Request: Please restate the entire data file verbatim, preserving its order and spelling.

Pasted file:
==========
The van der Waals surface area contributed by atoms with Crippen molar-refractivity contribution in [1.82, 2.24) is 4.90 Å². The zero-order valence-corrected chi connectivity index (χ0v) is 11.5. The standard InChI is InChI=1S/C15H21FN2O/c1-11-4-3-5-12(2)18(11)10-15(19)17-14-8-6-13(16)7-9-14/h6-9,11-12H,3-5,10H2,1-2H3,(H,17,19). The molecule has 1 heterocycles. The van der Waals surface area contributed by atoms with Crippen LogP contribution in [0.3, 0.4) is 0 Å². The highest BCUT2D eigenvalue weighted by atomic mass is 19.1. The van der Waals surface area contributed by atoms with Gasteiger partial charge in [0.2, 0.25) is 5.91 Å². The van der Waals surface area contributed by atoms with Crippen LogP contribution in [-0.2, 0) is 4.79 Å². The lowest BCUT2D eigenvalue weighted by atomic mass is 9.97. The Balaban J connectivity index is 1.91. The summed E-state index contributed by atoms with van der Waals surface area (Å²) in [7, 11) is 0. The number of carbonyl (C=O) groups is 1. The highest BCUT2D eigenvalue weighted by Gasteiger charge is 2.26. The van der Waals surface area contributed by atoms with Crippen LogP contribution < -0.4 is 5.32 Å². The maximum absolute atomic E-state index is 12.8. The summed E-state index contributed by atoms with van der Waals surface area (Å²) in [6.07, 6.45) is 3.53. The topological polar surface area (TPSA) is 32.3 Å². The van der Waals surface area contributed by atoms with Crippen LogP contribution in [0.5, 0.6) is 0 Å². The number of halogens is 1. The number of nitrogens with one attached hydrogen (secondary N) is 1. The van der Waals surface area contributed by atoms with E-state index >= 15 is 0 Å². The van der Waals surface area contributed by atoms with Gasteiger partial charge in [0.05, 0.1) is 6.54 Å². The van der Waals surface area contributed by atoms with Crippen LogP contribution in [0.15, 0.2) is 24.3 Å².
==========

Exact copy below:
The van der Waals surface area contributed by atoms with Crippen molar-refractivity contribution in [1.82, 2.24) is 4.90 Å². The zero-order valence-corrected chi connectivity index (χ0v) is 11.5. The standard InChI is InChI=1S/C15H21FN2O/c1-11-4-3-5-12(2)18(11)10-15(19)17-14-8-6-13(16)7-9-14/h6-9,11-12H,3-5,10H2,1-2H3,(H,17,19). The molecule has 1 heterocycles. The van der Waals surface area contributed by atoms with Crippen LogP contribution in [0.3, 0.4) is 0 Å². The highest BCUT2D eigenvalue weighted by atomic mass is 19.1. The van der Waals surface area contributed by atoms with Gasteiger partial charge in [0.2, 0.25) is 5.91 Å². The van der Waals surface area contributed by atoms with Crippen LogP contribution in [-0.2, 0) is 4.79 Å². The lowest BCUT2D eigenvalue weighted by atomic mass is 9.97. The Balaban J connectivity index is 1.91. The summed E-state index contributed by atoms with van der Waals surface area (Å²) in [7, 11) is 0. The number of carbonyl (C=O) groups is 1. The highest BCUT2D eigenvalue weighted by Gasteiger charge is 2.26. The van der Waals surface area contributed by atoms with Crippen LogP contribution < -0.4 is 5.32 Å². The maximum absolute atomic E-state index is 12.8. The summed E-state index contributed by atoms with van der Waals surface area (Å²) in [6.07, 6.45) is 3.53. The topological polar surface area (TPSA) is 32.3 Å². The van der Waals surface area contributed by atoms with Crippen LogP contribution in [0.5, 0.6) is 0 Å². The number of halogens is 1. The number of nitrogens with one attached hydrogen (secondary N) is 1. The van der Waals surface area contributed by atoms with E-state index >= 15 is 0 Å². The van der Waals surface area contributed by atoms with Gasteiger partial charge in [0.05, 0.1) is 6.54 Å². The van der Waals surface area contributed by atoms with Crippen LogP contribution in [0.15, 0.2) is 24.3 Å².